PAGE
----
Give your Christmas tree a good shake before carrying it indoors. If not, you’ll probably transport holiday hitchhikers straight into your living room. It’s not usual for an assortment of bugs – ranging from beetles and ladybugs to moths and mites – to dwell deep within a tree’s branches and become active when exposed to the warmth of a human home, said entomologist Richard Zack of Washington State University.
“The temperature tells them, it’s spring, let’s go,” he said.
Natural trees provide habitat to many insect species, so it shouldn’t be surprising that trees can carry a bit of nature with them when brought indoors. Fortunately, the tiny travelers are generally harmless and rarely visible unless you look closely for them, Zack explained.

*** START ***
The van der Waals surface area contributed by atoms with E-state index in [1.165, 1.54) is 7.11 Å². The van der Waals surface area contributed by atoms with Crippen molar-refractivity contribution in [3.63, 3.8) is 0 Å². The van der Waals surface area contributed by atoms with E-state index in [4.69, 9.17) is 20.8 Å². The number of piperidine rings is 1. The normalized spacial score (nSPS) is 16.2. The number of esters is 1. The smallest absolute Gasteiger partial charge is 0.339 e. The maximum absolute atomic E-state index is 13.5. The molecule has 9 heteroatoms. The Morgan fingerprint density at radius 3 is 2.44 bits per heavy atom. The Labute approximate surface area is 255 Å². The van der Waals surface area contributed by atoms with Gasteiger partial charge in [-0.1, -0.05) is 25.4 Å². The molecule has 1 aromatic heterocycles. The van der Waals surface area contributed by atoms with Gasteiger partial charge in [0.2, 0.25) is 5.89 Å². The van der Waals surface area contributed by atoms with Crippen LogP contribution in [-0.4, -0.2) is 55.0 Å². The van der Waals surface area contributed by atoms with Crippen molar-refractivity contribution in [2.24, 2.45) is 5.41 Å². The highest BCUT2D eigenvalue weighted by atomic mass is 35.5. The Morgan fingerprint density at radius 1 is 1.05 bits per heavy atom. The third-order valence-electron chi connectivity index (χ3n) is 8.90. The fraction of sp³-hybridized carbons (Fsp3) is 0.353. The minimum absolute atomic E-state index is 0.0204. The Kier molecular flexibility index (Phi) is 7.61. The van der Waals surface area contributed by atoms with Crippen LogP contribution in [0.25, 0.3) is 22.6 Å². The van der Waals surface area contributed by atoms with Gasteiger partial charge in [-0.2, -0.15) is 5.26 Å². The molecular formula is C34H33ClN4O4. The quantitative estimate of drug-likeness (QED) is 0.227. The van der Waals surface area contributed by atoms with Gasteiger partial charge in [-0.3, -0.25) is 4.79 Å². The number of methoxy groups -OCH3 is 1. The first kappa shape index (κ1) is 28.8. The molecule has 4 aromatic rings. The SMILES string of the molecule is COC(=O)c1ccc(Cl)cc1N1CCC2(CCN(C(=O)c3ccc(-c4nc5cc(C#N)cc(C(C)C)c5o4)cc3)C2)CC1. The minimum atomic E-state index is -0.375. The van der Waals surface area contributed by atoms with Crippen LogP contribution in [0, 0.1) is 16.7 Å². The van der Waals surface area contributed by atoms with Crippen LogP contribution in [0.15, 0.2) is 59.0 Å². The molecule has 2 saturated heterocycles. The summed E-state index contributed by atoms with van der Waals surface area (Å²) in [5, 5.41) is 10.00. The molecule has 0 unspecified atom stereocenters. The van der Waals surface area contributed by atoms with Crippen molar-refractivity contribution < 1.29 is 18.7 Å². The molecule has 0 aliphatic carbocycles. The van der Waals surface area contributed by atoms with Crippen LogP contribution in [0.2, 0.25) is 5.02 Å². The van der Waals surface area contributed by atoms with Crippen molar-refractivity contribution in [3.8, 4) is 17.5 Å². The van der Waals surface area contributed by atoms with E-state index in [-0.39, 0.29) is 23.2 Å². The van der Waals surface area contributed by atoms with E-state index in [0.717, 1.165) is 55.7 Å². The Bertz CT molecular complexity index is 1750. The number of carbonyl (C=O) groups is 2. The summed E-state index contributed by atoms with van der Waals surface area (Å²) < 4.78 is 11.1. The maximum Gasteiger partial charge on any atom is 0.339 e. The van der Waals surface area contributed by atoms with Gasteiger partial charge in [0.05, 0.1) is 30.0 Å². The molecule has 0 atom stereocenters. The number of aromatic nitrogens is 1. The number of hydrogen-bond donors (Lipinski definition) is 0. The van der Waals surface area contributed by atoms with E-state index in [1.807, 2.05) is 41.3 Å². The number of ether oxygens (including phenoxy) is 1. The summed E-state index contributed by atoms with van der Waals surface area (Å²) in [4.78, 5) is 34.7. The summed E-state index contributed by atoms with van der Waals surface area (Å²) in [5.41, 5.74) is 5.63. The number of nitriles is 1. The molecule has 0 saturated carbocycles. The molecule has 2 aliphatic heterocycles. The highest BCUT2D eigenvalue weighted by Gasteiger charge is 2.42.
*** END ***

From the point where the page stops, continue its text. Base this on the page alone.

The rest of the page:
Harbored in forest trees more than farmed
Nestled among the fir, spruce or pine needles, you might find – not unexpected given these critters’ names – the pine needle midge, spruce spider mite or white pine aphid. You might also spot the Christmasy red of the gentle ladybug and in some parts of the country or the merry green of the praying mantis, whose eggs have been known to hatch in the warmth of a house.
You’re more likely to encounter bugs like these in trees that you cut and lug away from permitted forests and fields than those purchased from tree farms, said Zack, because many commercial growers take steps to control insect and mite populations. The Kirk Company, based in Tacoma, Wash., goes so far as to run its trees through a hot-water washer to remove bugs that buyers in Hawaii and foreign countries don’t want hitching rides.
“Inspectors there consider some of our pests to be invasive species and don’t want to risk letting them get loose,” Zack said.
Shake to avoid humbugs
Thumping your Christmas tree up and down a few times on a hard surface before hauling it inside is an effective way to dislodge stubborn tagalongs, said Zack.
Then, whatever you do, “don’t leave the tree lying next to where it was shaken,” he said. “Otherwise, they’ll simply crawl back into the tree.”
Source: Washington State University